The Burden of Metabolic Syndrome on Osteoarthritic Joints

Bruce M. Dickson; Anke J. Roelofs; Justin J. Rochford; Heather M. Wilson; Cosimo De Bari

Disclosures

Arthritis Res Ther. 2019;21(289) 

In This Article

Conclusions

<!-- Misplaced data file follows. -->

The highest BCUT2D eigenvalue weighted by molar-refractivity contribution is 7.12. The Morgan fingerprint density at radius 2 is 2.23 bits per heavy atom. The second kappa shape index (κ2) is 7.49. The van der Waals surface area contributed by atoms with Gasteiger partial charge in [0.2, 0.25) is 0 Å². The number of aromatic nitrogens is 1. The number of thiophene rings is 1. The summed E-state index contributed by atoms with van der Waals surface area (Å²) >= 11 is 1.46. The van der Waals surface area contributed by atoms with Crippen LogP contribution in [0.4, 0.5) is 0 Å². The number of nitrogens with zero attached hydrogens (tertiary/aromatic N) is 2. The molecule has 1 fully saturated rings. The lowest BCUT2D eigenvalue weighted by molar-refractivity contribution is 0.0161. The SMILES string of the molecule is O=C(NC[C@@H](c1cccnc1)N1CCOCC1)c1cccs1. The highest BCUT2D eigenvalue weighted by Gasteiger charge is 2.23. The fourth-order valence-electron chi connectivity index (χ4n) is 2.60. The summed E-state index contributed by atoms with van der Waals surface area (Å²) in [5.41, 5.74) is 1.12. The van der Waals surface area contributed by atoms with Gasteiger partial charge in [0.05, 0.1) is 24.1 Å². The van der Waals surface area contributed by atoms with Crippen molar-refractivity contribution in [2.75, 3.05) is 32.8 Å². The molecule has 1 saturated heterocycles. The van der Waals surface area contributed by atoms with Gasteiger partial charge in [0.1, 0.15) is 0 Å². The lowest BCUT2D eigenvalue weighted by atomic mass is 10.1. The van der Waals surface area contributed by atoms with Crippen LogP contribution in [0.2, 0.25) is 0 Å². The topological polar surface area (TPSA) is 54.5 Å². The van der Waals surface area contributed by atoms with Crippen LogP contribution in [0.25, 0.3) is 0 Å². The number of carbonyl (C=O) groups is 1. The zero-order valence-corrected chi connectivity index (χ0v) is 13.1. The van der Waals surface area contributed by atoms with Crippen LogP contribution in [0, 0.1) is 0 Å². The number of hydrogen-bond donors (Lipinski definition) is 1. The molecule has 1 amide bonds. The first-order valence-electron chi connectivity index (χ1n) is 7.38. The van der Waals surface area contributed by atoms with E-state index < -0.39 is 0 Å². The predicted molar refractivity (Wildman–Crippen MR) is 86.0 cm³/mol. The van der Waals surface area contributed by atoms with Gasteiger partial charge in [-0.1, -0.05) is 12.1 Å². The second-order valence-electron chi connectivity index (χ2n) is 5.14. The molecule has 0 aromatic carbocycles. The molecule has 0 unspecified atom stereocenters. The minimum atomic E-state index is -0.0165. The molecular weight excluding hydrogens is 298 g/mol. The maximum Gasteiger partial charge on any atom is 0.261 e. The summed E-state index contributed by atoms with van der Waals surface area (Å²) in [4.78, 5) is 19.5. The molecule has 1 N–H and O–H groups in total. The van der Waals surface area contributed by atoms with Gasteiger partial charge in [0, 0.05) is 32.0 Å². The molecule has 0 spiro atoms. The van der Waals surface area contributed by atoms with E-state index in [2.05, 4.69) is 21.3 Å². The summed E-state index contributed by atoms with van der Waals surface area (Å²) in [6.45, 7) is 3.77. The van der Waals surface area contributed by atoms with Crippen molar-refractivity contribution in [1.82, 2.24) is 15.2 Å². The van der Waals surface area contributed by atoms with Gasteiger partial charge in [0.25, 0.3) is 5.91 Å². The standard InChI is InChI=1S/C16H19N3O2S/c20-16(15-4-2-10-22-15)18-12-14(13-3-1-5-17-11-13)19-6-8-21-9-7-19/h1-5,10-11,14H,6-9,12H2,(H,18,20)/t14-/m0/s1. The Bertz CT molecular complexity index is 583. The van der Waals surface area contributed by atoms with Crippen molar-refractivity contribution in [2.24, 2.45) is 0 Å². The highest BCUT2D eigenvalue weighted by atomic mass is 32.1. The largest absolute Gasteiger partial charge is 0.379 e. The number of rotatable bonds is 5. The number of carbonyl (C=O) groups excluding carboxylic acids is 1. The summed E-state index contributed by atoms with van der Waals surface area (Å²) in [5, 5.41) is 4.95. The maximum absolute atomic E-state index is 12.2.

Our understanding of the pathogenesis of OA has come a long way from the long-standing paradigm of a disease caused by 'wear and tear'. A plethora of new evidence has emerged highlighting the importance of chronic, low-grade inflammation in the pathogenesis of this debilitating condition. Macrophages, as crucial mediators of the innate and adaptive immune response, have been extensively studied, and it is now clear that an imbalance in macrophage phenotype is contributing to this condition. Given the association of OA with obesity in an increasingly overweight population, the impact of metabolic factors on the development of joint disease has become an area of intense investigation. As such, dyslipidaemia, hyperglycaemia, and aberrant adipokine secretion have emerged as important metabolic regulators capable of influencing the chronic inflammation seen in OA. These discoveries reaffirm the role weight loss plays in the management of OA, how weight loss could per se result in resolving inflammation, metformin can alter metabolic regulators, and how dietary fatty acids might be promising targets for DMOADs. Whilst new therapies will require substantial further work to reach fruition, the studies reviewed here offer significant encouragement that novel treatments will emerge for this prevalent and debilitating condition.

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